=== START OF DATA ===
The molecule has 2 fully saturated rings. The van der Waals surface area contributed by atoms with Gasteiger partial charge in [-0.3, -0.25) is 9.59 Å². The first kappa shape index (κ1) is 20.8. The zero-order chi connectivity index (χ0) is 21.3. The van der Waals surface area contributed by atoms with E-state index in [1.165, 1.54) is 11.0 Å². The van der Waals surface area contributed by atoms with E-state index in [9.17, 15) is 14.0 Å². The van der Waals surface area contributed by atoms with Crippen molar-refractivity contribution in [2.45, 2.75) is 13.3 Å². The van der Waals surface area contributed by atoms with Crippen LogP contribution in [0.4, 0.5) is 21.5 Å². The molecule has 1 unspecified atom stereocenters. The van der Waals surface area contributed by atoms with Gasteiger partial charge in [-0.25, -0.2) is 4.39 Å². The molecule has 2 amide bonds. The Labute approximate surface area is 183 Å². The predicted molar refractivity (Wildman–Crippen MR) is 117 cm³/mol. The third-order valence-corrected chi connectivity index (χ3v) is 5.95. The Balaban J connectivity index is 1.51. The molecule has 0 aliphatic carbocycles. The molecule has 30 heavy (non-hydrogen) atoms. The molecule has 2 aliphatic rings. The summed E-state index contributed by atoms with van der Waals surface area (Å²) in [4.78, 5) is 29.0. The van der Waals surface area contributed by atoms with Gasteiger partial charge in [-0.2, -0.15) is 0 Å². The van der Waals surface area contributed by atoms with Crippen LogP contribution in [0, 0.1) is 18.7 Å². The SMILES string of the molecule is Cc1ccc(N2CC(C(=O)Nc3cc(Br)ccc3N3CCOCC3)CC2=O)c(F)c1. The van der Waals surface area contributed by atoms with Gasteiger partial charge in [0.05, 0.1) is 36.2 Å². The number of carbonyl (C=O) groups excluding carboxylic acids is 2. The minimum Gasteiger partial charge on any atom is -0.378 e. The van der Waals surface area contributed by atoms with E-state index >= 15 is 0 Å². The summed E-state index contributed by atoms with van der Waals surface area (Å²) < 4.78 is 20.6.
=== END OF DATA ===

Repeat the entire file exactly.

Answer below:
The molecule has 2 fully saturated rings. The van der Waals surface area contributed by atoms with Gasteiger partial charge in [-0.3, -0.25) is 9.59 Å². The first kappa shape index (κ1) is 20.8. The zero-order chi connectivity index (χ0) is 21.3. The van der Waals surface area contributed by atoms with E-state index in [1.165, 1.54) is 11.0 Å². The van der Waals surface area contributed by atoms with E-state index in [9.17, 15) is 14.0 Å². The van der Waals surface area contributed by atoms with Crippen molar-refractivity contribution in [2.45, 2.75) is 13.3 Å². The van der Waals surface area contributed by atoms with Crippen LogP contribution in [0.4, 0.5) is 21.5 Å². The molecule has 1 unspecified atom stereocenters. The van der Waals surface area contributed by atoms with Gasteiger partial charge in [-0.25, -0.2) is 4.39 Å². The molecule has 2 amide bonds. The Labute approximate surface area is 183 Å². The predicted molar refractivity (Wildman–Crippen MR) is 117 cm³/mol. The third-order valence-corrected chi connectivity index (χ3v) is 5.95. The Balaban J connectivity index is 1.51. The molecule has 0 aliphatic carbocycles. The molecule has 30 heavy (non-hydrogen) atoms. The molecule has 2 aliphatic rings. The summed E-state index contributed by atoms with van der Waals surface area (Å²) in [4.78, 5) is 29.0. The van der Waals surface area contributed by atoms with Gasteiger partial charge in [-0.2, -0.15) is 0 Å². The van der Waals surface area contributed by atoms with Crippen LogP contribution in [0, 0.1) is 18.7 Å². The SMILES string of the molecule is Cc1ccc(N2CC(C(=O)Nc3cc(Br)ccc3N3CCOCC3)CC2=O)c(F)c1. The van der Waals surface area contributed by atoms with Gasteiger partial charge in [0.05, 0.1) is 36.2 Å². The number of carbonyl (C=O) groups excluding carboxylic acids is 2. The minimum Gasteiger partial charge on any atom is -0.378 e. The van der Waals surface area contributed by atoms with E-state index >= 15 is 0 Å². The summed E-state index contributed by atoms with van der Waals surface area (Å²) < 4.78 is 20.6.